Global IT: Storage for Distributed Development Teams
For any enterprise software or hardware company, development has gone global. Companies are chasing better talent and lower costs they quickly find themselves and their teams much more distributed than before.
Distributed teams require better sharing and collaboration tools, driving organizations to upgrade their communication infrastructure and connectivity. I’d be willing to bet almost every one of these companies has a whole boatload of WAN accelerators – anything to bring the offices together right?
“Data has gravity.” You’ve heard it right? The idea that data has mass and as that mass grows it attracts applications and users to it. Interestingly for development companies, the real problem is the mass of that data. These organizations need to ensure that the right data is in the right place at the right time. As scripts are created, binaries are compiled, and code is built it needs to be quickly and effectively distributed across the globe.
Moving this data around the world is a bit like you or I trying to move across town. We’ve got a lot of stuff that has to be packed up, shuttled to our new home and then unpackaged and reassembled. It’s a daunting task for an individual – even with your buddy’s pickup truck. WAN acceleration is a bit like buying pizzas and asking your buddies to help. They take a whole bunch of load off but in the end you’re still sweaty and exhausted trying to get everything done.
Such was the challenge one of our customers was faced with just last year. An IT team struggling because they felt like they had exhausted their options with no real results. In our first meeting I did my best to play the all-knowing Nasuni employee: "Of course we can do that! No problem - it's designed for this kind of thing!" While in the back of my head I had to wonder - what am I getting myself into here? Is this a case of a customer stretching the envelope or will their stringent requirements flat out tear the envelope apart?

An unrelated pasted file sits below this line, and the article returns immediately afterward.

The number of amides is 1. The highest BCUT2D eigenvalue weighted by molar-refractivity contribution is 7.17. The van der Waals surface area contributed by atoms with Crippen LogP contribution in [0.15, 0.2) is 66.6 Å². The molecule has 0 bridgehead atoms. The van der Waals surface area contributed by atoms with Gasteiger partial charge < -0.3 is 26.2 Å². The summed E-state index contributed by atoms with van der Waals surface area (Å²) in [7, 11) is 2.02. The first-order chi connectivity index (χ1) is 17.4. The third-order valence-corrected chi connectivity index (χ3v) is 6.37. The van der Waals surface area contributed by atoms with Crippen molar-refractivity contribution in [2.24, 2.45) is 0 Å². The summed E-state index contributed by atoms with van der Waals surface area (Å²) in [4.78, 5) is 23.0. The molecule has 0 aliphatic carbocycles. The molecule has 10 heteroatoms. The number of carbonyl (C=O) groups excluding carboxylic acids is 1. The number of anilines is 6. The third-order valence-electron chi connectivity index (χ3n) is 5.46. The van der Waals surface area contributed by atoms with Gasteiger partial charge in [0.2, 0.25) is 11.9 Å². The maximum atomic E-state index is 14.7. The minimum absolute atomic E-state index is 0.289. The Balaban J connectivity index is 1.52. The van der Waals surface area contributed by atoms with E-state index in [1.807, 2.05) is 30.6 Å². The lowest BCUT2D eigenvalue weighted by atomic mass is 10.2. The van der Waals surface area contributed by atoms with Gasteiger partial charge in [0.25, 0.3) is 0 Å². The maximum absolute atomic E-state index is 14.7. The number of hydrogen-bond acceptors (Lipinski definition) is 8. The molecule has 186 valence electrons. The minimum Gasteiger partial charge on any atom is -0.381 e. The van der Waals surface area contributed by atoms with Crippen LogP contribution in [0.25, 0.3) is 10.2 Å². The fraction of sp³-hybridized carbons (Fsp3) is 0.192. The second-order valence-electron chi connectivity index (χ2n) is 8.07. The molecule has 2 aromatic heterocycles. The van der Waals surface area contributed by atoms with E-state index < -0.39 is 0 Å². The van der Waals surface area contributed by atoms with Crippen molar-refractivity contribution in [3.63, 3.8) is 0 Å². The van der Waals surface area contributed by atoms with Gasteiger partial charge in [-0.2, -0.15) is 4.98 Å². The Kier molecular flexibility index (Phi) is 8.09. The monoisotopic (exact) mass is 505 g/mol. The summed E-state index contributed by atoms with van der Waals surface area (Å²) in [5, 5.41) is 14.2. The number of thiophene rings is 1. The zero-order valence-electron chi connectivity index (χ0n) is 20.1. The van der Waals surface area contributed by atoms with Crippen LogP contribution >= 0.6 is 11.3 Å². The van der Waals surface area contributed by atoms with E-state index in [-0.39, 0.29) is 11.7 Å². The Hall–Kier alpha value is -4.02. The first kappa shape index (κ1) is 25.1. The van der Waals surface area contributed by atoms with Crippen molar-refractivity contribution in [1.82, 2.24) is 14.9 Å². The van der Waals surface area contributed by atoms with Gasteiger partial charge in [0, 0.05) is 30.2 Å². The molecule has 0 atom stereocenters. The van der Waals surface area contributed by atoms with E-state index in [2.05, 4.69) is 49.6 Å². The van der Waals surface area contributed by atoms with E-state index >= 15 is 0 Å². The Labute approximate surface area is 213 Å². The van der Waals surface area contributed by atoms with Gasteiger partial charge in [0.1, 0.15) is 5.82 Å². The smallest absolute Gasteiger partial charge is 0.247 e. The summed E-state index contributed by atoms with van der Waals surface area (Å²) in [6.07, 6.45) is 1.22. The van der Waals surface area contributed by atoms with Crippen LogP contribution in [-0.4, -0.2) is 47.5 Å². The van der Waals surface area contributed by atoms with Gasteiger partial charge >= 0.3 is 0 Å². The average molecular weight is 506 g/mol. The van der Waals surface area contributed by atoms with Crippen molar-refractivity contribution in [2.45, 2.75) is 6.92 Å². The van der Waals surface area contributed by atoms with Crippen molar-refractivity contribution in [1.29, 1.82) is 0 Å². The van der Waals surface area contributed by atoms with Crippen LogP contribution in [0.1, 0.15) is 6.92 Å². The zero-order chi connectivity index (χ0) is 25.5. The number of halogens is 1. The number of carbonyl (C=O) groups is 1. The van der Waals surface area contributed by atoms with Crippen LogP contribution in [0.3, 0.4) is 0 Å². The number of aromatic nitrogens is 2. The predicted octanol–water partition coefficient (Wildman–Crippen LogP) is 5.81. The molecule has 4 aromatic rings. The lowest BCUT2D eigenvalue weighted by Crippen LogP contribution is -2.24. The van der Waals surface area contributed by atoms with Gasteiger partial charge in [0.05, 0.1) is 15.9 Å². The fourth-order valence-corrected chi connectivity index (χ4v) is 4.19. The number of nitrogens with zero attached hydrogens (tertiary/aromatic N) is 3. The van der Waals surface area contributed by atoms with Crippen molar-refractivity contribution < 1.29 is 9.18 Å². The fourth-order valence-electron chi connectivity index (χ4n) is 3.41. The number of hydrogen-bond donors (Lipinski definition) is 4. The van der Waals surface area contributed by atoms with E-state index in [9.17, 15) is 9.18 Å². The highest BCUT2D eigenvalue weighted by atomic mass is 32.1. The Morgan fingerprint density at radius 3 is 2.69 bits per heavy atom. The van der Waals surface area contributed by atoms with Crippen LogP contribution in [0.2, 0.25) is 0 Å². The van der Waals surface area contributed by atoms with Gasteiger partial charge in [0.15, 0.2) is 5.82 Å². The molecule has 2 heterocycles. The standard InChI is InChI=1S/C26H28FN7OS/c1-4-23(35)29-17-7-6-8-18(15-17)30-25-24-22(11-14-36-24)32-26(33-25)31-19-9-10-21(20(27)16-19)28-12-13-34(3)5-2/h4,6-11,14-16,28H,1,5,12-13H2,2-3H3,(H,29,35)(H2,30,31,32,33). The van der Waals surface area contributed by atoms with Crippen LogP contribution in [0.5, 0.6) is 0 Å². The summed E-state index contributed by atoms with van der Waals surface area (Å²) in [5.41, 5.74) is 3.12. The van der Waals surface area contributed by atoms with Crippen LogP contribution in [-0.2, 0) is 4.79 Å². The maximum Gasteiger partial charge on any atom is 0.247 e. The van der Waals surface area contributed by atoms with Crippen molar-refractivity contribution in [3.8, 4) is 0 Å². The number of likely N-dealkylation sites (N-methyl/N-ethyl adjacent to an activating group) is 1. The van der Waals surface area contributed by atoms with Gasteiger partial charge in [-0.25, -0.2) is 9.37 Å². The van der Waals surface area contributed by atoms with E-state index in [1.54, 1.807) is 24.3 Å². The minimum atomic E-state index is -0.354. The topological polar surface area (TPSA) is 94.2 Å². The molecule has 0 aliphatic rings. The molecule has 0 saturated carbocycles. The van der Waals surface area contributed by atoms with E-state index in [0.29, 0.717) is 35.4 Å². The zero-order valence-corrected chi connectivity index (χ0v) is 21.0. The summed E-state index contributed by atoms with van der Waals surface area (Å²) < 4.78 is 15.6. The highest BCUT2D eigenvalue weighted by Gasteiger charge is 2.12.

Build and script data are an odd combination of a few large binary files (which are a pain because of all that mass) and lots of small text files. In order to support distributed development teams you need to be able to provide both to remote users on-demand and with local performance. To accomplish this we needed to take a look at our systems: Was Nasuni moving data as quickly around the world as we could? Were our efforts to maximize the bandwidth available to us (compression, dedupe, etc.) paying off? What we quickly realized was that the Nasuni service was well poised to deliver a much better storage experience (and higher productivity) to distributed development teams.
If you’re following my analogy, you probably already guessed it - Nasuni is like a full service moving company. We’re going to show up early, pack up all your belongings safely and securely, all while making sure they reach your new home much faster than you could do it yourself. Actually the great part about Nasuni is that you have all of your belongings at your old house AND your new house. We’re not just moving that mass – we’re making it available wherever you want it.
For our customer this meant no longer waiting hours for files to synchronize costing productivity and wasted development cycles. The administrators could stop trouble shooting the hundreds of nightly RoboCopy and rsync jobs across several storage and backup systems. Overwritten files and inconsistent datasets were a thing of the past. Now their systems are synchronizing every sixty seconds - giving engineering the data they need where they need it, when they need it.
One of the exciting aspects of bringing a product to market is watching as your customers discover exciting new ways to use the product – ways you never thought of. For Nasuni (with our single & fully centralized development team) making engineering data available around the world was one of the use-cases marketing drew up on a whiteboard. As it turns out, great products have a way of finding the right use-cases all on their own.
Questions, comments, and even rants are appreciated. Until next time, drink the red wine – it’s good for your heart.